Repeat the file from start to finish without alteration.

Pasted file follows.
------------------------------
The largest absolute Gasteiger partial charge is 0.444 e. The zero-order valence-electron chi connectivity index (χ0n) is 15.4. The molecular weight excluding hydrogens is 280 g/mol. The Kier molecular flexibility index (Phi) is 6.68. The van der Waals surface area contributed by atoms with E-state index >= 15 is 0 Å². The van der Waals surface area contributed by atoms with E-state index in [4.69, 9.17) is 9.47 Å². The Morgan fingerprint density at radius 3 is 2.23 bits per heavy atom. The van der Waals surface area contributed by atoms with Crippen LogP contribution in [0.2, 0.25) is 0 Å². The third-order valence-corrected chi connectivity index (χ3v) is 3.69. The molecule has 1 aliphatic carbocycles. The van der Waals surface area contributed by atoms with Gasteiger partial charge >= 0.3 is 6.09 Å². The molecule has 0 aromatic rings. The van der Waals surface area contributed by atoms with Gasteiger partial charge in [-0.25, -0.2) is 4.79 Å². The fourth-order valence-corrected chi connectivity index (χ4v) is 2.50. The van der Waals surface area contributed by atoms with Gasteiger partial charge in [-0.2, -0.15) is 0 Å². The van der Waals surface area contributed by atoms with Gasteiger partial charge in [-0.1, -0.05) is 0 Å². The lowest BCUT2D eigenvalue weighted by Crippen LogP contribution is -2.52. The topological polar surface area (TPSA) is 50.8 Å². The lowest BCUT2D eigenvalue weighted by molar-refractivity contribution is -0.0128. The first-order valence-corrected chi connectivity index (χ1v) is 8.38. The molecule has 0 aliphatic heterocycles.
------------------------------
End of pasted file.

The largest absolute Gasteiger partial charge is 0.444 e. The zero-order valence-electron chi connectivity index (χ0n) is 15.4. The molecular weight excluding hydrogens is 280 g/mol. The Kier molecular flexibility index (Phi) is 6.68. The van der Waals surface area contributed by atoms with E-state index >= 15 is 0 Å². The van der Waals surface area contributed by atoms with E-state index in [4.69, 9.17) is 9.47 Å². The Morgan fingerprint density at radius 3 is 2.23 bits per heavy atom. The van der Waals surface area contributed by atoms with Crippen LogP contribution in [0.2, 0.25) is 0 Å². The third-order valence-corrected chi connectivity index (χ3v) is 3.69. The molecule has 1 aliphatic carbocycles. The van der Waals surface area contributed by atoms with Gasteiger partial charge >= 0.3 is 6.09 Å². The molecule has 0 aromatic rings. The van der Waals surface area contributed by atoms with Gasteiger partial charge in [-0.25, -0.2) is 4.79 Å². The fourth-order valence-corrected chi connectivity index (χ4v) is 2.50. The van der Waals surface area contributed by atoms with Gasteiger partial charge in [-0.2, -0.15) is 0 Å². The van der Waals surface area contributed by atoms with Gasteiger partial charge in [-0.1, -0.05) is 0 Å². The lowest BCUT2D eigenvalue weighted by Crippen LogP contribution is -2.52. The topological polar surface area (TPSA) is 50.8 Å². The lowest BCUT2D eigenvalue weighted by molar-refractivity contribution is -0.0128. The first-order valence-corrected chi connectivity index (χ1v) is 8.38. The molecule has 0 aliphatic heterocycles.